Microsoft is bringing Fluent Design to mobile devices, starting with the Office apps

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Email Twitter: @JonnyACaldwell Dec 5th, 2019 inNews

Microsoft is redesigning its core Office apps for Android and iOS devices, including Word, Excel, PowerPoint, Outlook, and OneDrive to match its design language that was introduced in Windows 10 in 2017.

The tech giant has introduced the new Office icons earlier this year, and has announced redesigned apps with improvements to icons, ease of use, and overall aesthetics to greatly improve the experience. The company has already recently designed Outlook on iOS, and OneDrive will additionally receive the new Fluent design elements including new icons and other improvements. The biggest changes come to Word, Excel, and PowerPoint, which will bring recommended, recent, and pinned files onto a single main screen in its upcoming Office mobile app.

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Re-imagining Microsoft’s mobile experiences

Microsoft is redesigning its core Office apps for Android and iOS devices, including Word, Excel, PowerPoint, Outlook, and OneDrive to match its design language that was introduced in Windows 10 in 2017. The tech giant has introduced the new Office icons earlier this year, and has announced redesign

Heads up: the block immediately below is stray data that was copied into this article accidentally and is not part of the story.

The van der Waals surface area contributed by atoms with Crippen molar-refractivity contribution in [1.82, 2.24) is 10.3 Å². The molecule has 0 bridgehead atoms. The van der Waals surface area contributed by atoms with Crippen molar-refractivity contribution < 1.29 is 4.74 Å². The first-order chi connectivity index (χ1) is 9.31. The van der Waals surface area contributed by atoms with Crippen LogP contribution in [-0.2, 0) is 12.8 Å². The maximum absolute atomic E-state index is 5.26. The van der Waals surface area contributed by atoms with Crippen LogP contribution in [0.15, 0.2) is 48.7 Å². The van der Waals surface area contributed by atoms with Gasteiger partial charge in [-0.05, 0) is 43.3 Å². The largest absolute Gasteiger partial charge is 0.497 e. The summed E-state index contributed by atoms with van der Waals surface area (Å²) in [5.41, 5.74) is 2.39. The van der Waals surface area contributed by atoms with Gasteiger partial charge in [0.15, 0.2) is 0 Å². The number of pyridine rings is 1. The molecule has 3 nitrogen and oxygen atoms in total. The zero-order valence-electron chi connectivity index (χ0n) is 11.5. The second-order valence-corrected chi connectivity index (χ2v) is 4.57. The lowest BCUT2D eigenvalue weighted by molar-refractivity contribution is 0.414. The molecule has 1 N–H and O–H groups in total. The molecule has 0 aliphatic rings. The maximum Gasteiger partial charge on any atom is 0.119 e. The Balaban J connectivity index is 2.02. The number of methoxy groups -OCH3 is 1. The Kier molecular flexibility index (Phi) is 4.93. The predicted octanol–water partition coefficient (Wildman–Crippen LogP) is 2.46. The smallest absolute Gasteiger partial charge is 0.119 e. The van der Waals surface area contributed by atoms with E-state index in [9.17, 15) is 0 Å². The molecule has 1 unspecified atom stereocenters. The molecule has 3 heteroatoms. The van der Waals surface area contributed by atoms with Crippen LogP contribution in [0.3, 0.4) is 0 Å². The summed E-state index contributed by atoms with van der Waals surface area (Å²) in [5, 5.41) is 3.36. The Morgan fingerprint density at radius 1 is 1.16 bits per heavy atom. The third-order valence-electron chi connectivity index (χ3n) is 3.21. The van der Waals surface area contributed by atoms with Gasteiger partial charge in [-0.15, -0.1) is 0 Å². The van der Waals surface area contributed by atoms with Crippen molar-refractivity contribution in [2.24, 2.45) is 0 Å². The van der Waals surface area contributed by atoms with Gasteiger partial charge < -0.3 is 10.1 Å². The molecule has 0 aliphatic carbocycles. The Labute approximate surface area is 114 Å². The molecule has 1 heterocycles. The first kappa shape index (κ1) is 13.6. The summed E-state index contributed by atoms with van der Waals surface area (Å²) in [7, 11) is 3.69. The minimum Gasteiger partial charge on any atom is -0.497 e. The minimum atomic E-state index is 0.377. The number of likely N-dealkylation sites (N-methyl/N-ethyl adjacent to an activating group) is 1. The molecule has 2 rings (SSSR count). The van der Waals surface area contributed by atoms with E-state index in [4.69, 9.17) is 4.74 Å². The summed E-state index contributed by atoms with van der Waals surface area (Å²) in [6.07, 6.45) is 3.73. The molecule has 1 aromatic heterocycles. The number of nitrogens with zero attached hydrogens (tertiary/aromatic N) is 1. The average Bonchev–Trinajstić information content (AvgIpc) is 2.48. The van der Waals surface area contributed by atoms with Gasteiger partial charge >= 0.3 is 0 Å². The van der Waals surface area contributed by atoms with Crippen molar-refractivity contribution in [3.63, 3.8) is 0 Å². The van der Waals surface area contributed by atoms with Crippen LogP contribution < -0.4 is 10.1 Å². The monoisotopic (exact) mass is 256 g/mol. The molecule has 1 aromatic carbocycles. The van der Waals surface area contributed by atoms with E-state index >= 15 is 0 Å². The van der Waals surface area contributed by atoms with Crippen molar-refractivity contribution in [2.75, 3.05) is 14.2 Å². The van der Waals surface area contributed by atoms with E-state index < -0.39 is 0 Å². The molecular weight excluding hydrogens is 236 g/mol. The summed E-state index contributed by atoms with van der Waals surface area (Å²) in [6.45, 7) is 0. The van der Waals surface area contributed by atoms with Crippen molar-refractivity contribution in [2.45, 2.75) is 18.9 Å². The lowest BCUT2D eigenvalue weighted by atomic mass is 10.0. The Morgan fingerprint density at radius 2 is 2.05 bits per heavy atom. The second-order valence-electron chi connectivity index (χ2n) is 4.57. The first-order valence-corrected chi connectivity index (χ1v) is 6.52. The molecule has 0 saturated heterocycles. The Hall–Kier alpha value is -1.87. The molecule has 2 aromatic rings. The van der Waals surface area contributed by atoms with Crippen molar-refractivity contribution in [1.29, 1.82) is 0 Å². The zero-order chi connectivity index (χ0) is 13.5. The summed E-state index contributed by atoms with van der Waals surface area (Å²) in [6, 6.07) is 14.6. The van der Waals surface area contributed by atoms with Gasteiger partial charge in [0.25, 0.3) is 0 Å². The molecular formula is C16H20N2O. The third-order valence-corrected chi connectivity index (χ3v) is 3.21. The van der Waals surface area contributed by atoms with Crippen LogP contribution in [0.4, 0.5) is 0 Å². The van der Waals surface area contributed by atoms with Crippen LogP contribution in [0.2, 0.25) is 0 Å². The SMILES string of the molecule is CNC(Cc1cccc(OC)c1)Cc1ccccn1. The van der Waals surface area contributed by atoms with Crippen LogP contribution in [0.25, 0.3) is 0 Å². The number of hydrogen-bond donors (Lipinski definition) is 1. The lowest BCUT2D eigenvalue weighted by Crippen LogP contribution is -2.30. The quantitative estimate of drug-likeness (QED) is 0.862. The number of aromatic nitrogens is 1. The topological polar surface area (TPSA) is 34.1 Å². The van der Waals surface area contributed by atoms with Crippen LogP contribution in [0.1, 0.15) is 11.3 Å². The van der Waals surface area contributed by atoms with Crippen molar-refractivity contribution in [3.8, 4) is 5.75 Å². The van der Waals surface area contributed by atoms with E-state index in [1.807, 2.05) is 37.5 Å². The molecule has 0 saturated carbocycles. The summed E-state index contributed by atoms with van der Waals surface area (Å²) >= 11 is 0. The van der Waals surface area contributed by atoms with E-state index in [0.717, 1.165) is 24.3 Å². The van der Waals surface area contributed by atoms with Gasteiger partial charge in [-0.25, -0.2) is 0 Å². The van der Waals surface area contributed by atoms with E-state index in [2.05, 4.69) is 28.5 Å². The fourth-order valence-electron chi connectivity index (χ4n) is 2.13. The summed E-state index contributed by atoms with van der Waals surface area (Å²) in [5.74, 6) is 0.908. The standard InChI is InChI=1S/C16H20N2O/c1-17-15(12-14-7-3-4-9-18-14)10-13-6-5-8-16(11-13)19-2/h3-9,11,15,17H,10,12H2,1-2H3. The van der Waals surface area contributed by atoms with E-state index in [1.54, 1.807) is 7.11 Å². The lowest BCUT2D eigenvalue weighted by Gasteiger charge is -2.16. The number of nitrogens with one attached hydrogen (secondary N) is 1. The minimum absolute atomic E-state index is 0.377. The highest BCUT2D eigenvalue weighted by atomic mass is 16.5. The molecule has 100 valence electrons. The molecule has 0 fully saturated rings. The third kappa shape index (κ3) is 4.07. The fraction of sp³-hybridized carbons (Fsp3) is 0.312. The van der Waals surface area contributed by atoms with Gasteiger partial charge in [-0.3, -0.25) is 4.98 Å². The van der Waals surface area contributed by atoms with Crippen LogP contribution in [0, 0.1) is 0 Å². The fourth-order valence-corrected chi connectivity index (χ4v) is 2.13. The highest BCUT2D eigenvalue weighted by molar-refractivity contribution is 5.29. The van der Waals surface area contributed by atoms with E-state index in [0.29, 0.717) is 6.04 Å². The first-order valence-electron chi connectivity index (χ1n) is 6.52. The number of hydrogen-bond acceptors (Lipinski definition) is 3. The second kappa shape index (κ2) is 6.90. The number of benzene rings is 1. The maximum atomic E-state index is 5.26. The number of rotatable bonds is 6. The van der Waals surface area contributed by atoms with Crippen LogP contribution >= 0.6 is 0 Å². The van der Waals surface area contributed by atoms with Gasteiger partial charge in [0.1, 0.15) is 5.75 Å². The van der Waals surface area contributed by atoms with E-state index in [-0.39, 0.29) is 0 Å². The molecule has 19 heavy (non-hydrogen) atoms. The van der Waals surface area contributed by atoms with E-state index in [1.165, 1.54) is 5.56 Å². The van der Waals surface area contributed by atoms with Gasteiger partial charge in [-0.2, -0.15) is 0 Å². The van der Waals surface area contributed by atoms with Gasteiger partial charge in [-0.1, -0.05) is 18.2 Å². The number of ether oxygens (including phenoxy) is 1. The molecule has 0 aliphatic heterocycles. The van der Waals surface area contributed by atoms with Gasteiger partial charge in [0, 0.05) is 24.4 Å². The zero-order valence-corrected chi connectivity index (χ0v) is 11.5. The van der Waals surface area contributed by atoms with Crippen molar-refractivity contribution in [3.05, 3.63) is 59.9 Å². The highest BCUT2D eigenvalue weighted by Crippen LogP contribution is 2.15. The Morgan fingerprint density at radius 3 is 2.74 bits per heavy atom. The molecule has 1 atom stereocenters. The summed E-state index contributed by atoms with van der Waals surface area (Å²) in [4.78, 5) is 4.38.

According to a Medium post from the company’s head of Office design Jon Friedman, the new Fluent look also aims to increase productivity of mobile users, almost all of whom tend to frequent their phones for very brief amounts of time. To help with this increasingly fragmented work, the company put research in mobile-first and mobile-exclusive markets such as India and China to see how it could maximize productivity during these brief bursts.

Microsoft has already introduced a number of features to accomplish this. Recently, the company introduced Play My Emails to allow users to listen to their emails on the go. Older features including Office Lens allow users to scan documents and tables and import them straight into OneDrive for easy editing. The aim is to allow people to increase productivity as much as possible during these brief “microtasks”.

On addition to coming to Office apps, Microsoft is also bring the mobile UI toolkits that have been developed by a team of more than forty designers to everyone at Microsoft. And Microsoft’s apps won’t be the only ones that will be able to benefit from the new mobile design language—it’s also sharing its toolkit with any external developers and app designers who’d like to use them for their own apps.

What do you think about the new Fluent Design for mobile devices? Can you see its use in increasing your own productivity during you brief amounts of time on your phone?

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